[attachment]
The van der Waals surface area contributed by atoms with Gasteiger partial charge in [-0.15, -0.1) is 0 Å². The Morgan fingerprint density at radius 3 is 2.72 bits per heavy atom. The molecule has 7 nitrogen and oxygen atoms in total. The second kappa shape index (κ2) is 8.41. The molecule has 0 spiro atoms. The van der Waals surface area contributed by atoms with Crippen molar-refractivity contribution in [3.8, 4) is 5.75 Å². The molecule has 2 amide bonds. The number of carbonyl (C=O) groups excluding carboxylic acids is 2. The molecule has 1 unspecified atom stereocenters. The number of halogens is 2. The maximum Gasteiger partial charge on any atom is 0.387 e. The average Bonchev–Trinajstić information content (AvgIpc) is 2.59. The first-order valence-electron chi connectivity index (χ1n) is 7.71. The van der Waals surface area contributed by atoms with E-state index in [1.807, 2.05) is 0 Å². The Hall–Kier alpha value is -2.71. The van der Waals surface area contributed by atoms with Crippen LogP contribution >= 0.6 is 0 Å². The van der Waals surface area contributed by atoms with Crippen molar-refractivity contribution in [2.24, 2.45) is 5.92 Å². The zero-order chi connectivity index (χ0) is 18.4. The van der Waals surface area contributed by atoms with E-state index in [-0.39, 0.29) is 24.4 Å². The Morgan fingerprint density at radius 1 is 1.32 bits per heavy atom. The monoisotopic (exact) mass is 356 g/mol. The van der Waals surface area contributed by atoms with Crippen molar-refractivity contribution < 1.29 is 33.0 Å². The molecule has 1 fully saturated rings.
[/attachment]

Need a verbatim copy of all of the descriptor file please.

The van der Waals surface area contributed by atoms with Gasteiger partial charge in [-0.15, -0.1) is 0 Å². The Morgan fingerprint density at radius 3 is 2.72 bits per heavy atom. The molecule has 7 nitrogen and oxygen atoms in total. The second kappa shape index (κ2) is 8.41. The molecule has 0 spiro atoms. The van der Waals surface area contributed by atoms with Crippen molar-refractivity contribution in [3.8, 4) is 5.75 Å². The molecule has 2 amide bonds. The number of carbonyl (C=O) groups excluding carboxylic acids is 2. The molecule has 1 unspecified atom stereocenters. The number of halogens is 2. The maximum Gasteiger partial charge on any atom is 0.387 e. The average Bonchev–Trinajstić information content (AvgIpc) is 2.59. The first-order valence-electron chi connectivity index (χ1n) is 7.71. The van der Waals surface area contributed by atoms with E-state index in [1.807, 2.05) is 0 Å². The Hall–Kier alpha value is -2.71. The van der Waals surface area contributed by atoms with Crippen LogP contribution >= 0.6 is 0 Å². The van der Waals surface area contributed by atoms with Crippen molar-refractivity contribution in [2.24, 2.45) is 5.92 Å². The zero-order chi connectivity index (χ0) is 18.4. The van der Waals surface area contributed by atoms with E-state index in [-0.39, 0.29) is 24.4 Å². The Morgan fingerprint density at radius 1 is 1.32 bits per heavy atom. The monoisotopic (exact) mass is 356 g/mol. The van der Waals surface area contributed by atoms with Crippen molar-refractivity contribution < 1.29 is 33.0 Å². The molecule has 1 fully saturated rings.